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Storm Warning: Kosovo Assassination May Increase Tensions Storm Warning: Kosovo Assassination May Increase Tensions
by Rene Wadlow
2018-01-24 12:01:38
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The assassination of Oliver Ivanovic, the 64 year old Leading Serb political figure in Kosovo on 16 January 2018 may increase tensions within Kosovo between Serbs and Albanians and also between Serbia and Kosovo. Already many officials, knowing the tense climate in Kosovo, are calling for calm. The European Foreign Policy chief, Federica Magherini called for "calm and restraint". The Serbian Foreign Minister, Ivica Dacie, said that "the most important thing is to preserve stability in the north of Kosovo". The Russian Foreign Minister warned of the "risks of contagion in an atmosphere of terror and a resurgence of inter-ethnic conflict in the area."

kosov01_400The pleas for calm are not simply the rituals after any political assassination but are an objective evaluation of the dangers of seeing increased tensions within an already fragile Kosovo.

There are a good number of factions that must be happy to see Oliver Ivanovic dead but which had the ability to organize the drive-by killing with seasoned killers who fired five-killing shots from a moving car we do not know yet. We may never know even if the killers are caught.

During the break-up of the Yugoslav Federation when Kosovo was still part of Serbia, Ivanovic was the director of the Trepeca mine complex in Mitrovica which then employed 23,000 people and was an important percentage of the economy of Kosovo. He led an armed faction of Serbs during the 1998-1999 war in Kosovo between Serbs and Albanians. The Trepeca mine complex closed, never to re-open.

Once the war finished and Kosovo under the control of NATO forces and the European Union, he turned his energy to politics. For a while he represented the Serbs of Kosovo within the Government of Serbia as Serbia has never recognized the independence of Kosovo. However, he came to realize that the refusal of the Serbian administration to recognize the independence of Kosovo was a dead end. He decided to enter politics within Kosovo as the leader of a small Serbian-Kosovo political party, the Citizens' Initiative Party. Thus he angered Serbian government figures who could not control him. He was also disliked by the Kosovo Albanian political leadership who do not like Serbs regardless of their political views.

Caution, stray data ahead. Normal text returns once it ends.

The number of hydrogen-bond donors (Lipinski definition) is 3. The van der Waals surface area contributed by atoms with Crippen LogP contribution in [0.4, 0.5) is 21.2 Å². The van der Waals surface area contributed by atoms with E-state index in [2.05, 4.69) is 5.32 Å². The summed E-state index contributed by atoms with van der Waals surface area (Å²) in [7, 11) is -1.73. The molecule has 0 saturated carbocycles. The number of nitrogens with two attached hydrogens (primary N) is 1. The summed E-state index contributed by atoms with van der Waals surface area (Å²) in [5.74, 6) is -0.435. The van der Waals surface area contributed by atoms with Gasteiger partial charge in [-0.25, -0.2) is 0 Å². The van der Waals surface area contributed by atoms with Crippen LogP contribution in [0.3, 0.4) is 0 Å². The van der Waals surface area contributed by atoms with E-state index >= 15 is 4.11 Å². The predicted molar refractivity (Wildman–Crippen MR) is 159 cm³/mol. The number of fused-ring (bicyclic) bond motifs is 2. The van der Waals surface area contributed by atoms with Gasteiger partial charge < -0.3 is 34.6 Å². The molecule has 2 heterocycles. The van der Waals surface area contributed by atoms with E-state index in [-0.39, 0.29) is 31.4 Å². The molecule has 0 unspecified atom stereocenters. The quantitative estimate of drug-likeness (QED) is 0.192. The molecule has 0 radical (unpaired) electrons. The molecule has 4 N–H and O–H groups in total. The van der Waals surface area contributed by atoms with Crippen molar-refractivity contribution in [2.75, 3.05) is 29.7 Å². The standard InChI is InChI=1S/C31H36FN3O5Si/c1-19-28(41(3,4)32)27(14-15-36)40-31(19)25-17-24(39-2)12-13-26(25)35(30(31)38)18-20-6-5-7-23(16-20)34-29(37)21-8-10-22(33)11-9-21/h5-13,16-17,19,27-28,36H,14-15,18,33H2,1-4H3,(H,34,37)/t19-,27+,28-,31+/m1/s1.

Ivanovic saw himself as a bridge builder, recognizing the need to work with the Albanian authorities in Kosovo while at the same time defending the rights of the Serbs living in the two million person State of Kosovo. He spoke out strongly against the drug gangs which are the only exporters in the Kosovo economy. Most Kosovo officials allow the traffickers to operate with impunity. Thus there were many factions who wished him dead though who armed the wish remains unknown.

The assassination has the potential to lead to inter-ethnic violence. Thus the multiple appeals for calm and for the rule of law to follow its course. The death is also a sign of the difficulties of creating a multi-ethnic State and trans-frontier cooperation with its neighbors, especially Albania and Serbia. Kosovo was declared formally independent in 2008 and is on the eve of marking the decade as an independent State though it is not a member of the United Nations, in part as a result of Russian opposition, nor a member of the European Union. European Union officials have tried to facilitate negotiations between Kosovo and Serbian diplomats with no visible results.

Already in 1991 as war clouds were gathering over Yugoslavia, the Association of World Citizens was warning of the dangers that would arise from a break up of Yugoslavia. The Association proposed that modifications in the practice of federalism in Yugoslavia were possible to hold the federation together. I discussed with officials from the different Yugoslav republics in Geneva, Belgrade and Zagreb, but the forces of narrow nationalism were too strong. The Yugoslav federation broke into the multitude of pieces that we have today. Now there are difficult negotiations among the independent States to re-establish some of the forms of cooperation that had existed within the Yugoslav federation. The consequences of a break up were visible early, especially as there were ethnic minorities within each of the Yugoslav republics.

Narrow nationalism has led to changes in population distribution toward more mono-ethnic areas, but each State still has important ethnic minorities who live uneasily side-by-side. Kosovo is the State where the "living together" is most fragile. With the assassination, we have to watch ever more closely - thus the "storm warning". There are still some 4,600 NATO troops in Kosovo who may be able to present wide-spread violence, but troops are not bridge builders. Thus more than watching, there is a need to develop a strong cosmopolitan, humanist counter-current to the growing danger of narrow nationalism.

 ****************************************

Rene Wadlow, President, Association of World Citizens


     
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